CW2009 10-02 White Grubs
October 2, 2009
White grubs are causing significant damage to pastures in Butler County. (Photo by Michael Rethwisch)
White grubs are causing extensive damage to smooth brome hay fields and pastures in southeast Butler County. Pastures that should be actively growing and producing copious amounts of green grass from the 6 inches of rain the past few weeks are instead turning brown. In many cases large areas (10-30 acres of the pasture/hay field) have been almost completely killed.
In addition to the pasture loss, erosion may be a problem this fall and spring in affected areas that don’t have an effective root zone to hold top soils in place.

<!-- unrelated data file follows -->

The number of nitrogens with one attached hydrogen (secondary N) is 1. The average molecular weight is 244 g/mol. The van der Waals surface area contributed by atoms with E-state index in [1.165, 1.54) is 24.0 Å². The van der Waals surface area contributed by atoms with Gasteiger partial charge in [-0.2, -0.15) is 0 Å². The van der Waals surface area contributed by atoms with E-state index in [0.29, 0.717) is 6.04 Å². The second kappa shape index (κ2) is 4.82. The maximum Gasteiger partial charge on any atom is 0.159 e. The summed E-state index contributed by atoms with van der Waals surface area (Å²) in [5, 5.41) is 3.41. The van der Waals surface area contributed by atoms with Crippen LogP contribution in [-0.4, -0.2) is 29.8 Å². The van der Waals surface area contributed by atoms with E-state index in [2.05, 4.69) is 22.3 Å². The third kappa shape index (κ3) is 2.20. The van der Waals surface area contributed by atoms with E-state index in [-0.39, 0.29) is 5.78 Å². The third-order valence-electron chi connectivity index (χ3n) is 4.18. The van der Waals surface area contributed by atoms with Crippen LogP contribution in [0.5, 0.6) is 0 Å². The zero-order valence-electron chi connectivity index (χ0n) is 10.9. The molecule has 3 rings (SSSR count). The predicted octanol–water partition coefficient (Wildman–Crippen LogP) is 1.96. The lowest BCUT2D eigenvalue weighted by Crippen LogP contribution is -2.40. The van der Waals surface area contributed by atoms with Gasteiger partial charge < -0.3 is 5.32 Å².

In these pastures in southeast Butler County, white grubs were easily recovered from the root area, and upon initial examination were identified as a Phyllophaga spp. They were further identified as Phyllophaga lanceolata by Jim Kalisch of UNL’s Department of Entomology.
The Phyllophaga species of beetles usually has a three-year life span. This is consistent with local growers who reported they had white grub problems three years ago. Some pasture areas have been disced and re-seeded, but concern remains that grubs will feed on the roots of newly planted stands and kill them. Grub feeding would also be expected to continue next spring.
Chemical control of white grubs in Nebraska pastures remains difficult at best, and natural biocontrol options such as skunks and raccoons can damage turf.
Extension Educator, Butler County